Rhodesian guerrilla leader Joshua Nkoma said yesterday that as far as he is concerned, the British-American plan for an all-parties conference to end the Rhodesian war is "dead now and buried" and that he would meet Rhodesian Prime Minister Ian Smith only at a "surrender" conference.
Nkomo's rejection of an all-parties conference is a further blow to the proposal, which has never had wide support and, in any case, was given little chance of success by most observers.
A British-American statement issued from London yesterday said the two countries would continue to work toward organizing an all-parties meeting as the only way to end the conflict, but privately U.S. officials are saying they have abandoned the effort.
Nkomo made it clear he was speaking only for himself in rejecting the all-parties conference, which both he and the guerrilla leader Robert Mugabe agreed last April, to attend, although they later attached restrictive conditions. The Americans and British had vainly tried to persuade Smith and his three black colleagues in the Salisbury government to attend the conference.
Although the all-parties conference has been the stated policy of the five so-called "frontline" African states most closely involved in the Rhodesian conflict - Angola, Botswana, Zambia, Tanzania and Mozambique - there no longer appears to be any unified backing for such a conference.
Nkomo was reacting yesterday to Smith's announcement Sunday that his government was imposing a form of martial law in parts of Rhodesia and that it had decided to "liquidate the internal working" of Nkomo's nationalist party, the Zimbabwe African Peoples' Union.
"Liquidation, what does that means?" Nkomo asked at a press conference. "It means war. I don't think there is anything to talk about . . . The British and Americans must accept this. The so-called all-parties conference is dead now and buried."
Nkomo's statement follows a recently aborted secret diplomatic initiative that brought Smith and Nkomo together at a meeting here last month in search of some agreement that might end the war. That effort was discontinued when it was disclosed by one of Smith's black colleagues in the multiracial government, the Rev. Ndabaningi Sithole.
Although Smith left open the door to a renewal of those talks in his speech Sunday and Nkomo yesterday did not rule them out, it appears unlikely that they will be resumed any time soon because of the increasingly hard line both men must take to satisfy their constituencies.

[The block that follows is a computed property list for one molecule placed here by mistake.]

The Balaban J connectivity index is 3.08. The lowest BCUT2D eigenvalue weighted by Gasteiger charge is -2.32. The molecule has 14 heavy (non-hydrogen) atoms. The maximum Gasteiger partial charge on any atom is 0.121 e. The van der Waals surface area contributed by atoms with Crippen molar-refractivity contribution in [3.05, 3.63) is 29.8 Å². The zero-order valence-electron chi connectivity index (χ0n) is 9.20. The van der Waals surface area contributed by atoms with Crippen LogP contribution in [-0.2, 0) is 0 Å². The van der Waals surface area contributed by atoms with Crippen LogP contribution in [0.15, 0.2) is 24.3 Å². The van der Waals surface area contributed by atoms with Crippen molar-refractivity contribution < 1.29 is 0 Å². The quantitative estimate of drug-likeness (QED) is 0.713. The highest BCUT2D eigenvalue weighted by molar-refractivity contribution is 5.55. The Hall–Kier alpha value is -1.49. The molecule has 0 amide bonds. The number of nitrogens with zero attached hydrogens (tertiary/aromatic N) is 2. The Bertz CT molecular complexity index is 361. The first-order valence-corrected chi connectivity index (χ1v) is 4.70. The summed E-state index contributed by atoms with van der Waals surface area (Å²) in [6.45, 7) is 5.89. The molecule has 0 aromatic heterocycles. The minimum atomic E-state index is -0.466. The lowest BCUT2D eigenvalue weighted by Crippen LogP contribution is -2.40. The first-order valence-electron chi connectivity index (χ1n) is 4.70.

Independent observers believe that the time for secret talks has passed because of the growing trend to fight to the bitter end that is beginning to prevail in both the guerrilla forces and the Rhodesian government. Rhodesia is defended by a white-officered army that is 80 percent black.
Nkomo yesterday acused Smith of backtracking from what the guerrilla leader claims was a willingness at their meeting last month to hand over power to the Patriotic Front, the guerrilla grouping made up of Nkomo, with about 10,000 Soviet-armed guerrillas based in Zambia, and Mugabe, whose forces operate out of Mozambique.
"When I talked with Smith it was to discuss if he was ready to give up power. He said he was.Now within hardly two weeks, he is on the warpath and being on the warpath means there is no chance for a conference," Nkomo said.
"But if he says, 'We are surrendering, finished, that's the end of it,' then of course, we will accept the surrender," Nkomo said.
Nkomo said he would continue his war effort and predicted that the Salisbury government would be militarily defeated by April.
Nkomo, aiming at the already badly sagging white morale in Rhodesia, issued what he called "a word of advice" to travelers to "keep away from Air Rhodesia . . . because we will not know when they are carrying military personnel and equipment and when they are carrying (civilian) passengers."
The implication was that his forces will continue to regard civilian planes as targets for their ground-to-air missiles.
Nkomo, who said last week that his forces shot down a Rhodesian airliner carrying 56 persons, repeated his denial of Rhodesian claims and reports by survivors that his forces shot and killed 10 of the 18 people who had survived the plane crash.